Death Penalty vs Schiavo

People who oppose the death penalty should also be opposing Schiavo. She suffered from incompetent lawyering in the court case that established “facts” inimical to her interest (as frequently happens in criminal cases where the defendant can’t afford a good lawyer). All subsequent cases were simply about the question of whether proper procedure was followed in the first case (and it was). Now she has been sentenced to die in a cruel and unusal manner.

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2 Responses to Death Penalty vs Schiavo

  1. hey alex says:

    the death penalty, like states’ rights, is an issue where i am totally, utterly confused about where i stand.

    i lean towards opposing it, because a) every other decent country on earth opposes it and b) that stance enrages justice scalia, which makes me feel all warm inside.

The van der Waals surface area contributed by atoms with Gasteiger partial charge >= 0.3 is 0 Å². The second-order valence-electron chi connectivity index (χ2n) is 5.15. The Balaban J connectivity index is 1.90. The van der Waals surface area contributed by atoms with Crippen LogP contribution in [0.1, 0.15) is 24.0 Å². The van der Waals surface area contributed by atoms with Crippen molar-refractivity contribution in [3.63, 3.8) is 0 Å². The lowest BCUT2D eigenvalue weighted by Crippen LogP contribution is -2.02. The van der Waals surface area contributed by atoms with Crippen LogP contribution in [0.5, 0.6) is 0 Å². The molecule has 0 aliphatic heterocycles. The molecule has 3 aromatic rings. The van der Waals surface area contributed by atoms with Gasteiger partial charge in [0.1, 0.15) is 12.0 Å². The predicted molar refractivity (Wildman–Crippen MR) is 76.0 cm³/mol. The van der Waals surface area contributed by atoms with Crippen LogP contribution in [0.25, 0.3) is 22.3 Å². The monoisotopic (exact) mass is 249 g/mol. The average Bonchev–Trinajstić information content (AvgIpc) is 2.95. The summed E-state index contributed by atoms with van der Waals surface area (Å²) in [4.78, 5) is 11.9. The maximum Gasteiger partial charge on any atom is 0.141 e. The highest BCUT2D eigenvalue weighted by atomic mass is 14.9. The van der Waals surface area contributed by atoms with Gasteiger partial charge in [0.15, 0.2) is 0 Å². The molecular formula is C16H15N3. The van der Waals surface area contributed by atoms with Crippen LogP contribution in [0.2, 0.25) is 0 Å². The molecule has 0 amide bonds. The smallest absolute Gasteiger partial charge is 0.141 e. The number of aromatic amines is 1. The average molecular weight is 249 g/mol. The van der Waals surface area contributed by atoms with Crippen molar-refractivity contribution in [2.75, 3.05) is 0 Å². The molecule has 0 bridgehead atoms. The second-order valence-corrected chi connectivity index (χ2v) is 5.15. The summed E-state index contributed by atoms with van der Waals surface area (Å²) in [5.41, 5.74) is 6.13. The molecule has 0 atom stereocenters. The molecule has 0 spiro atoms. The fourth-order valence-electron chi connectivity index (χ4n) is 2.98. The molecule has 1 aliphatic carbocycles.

2. ooghe says:

    yeah- that’s been a grey area for me as well. there are crimes of such a heinous nature that I don’t find myself opposing the idea of executing a *particular* person- say, jeffery dahmer or osama bin laden, for example. I do wind up opposing the death penalty as an institution, however, when I consider that I just don’t think that we’re at a point where race isn’t a huge predictor in how the death penalty gets applied. That the risk of executing innocents falls along unequal race lines seems unacceptable to me.

    as for schiavo, i’ve really not bothered to scrutinize the specifics of the case too much- but the idea of this woman’s death isn’t really something I feel passionately in support of. how medical ethicists and neuroscientists have defined death and the cessation of consciousness is opaque to me, and I’d need to learn more about it before feeling certain that this isn’t a hideous experience to undergo. frankly, i too wish they would euthanize her in this instance.

    i am less conflicted in pointing out the cynicism of tom delay in promoting this cause when he did. if congress wants to debate euthanasia/palliative care and come up with some sort of legislation, they ought to. The subpoena was a ghoulish and hypocritical calculus, however, and people who argue against Roe v. Wade from the perspective of state’s rights yet supported federal intervention in this case here are hypocritical.

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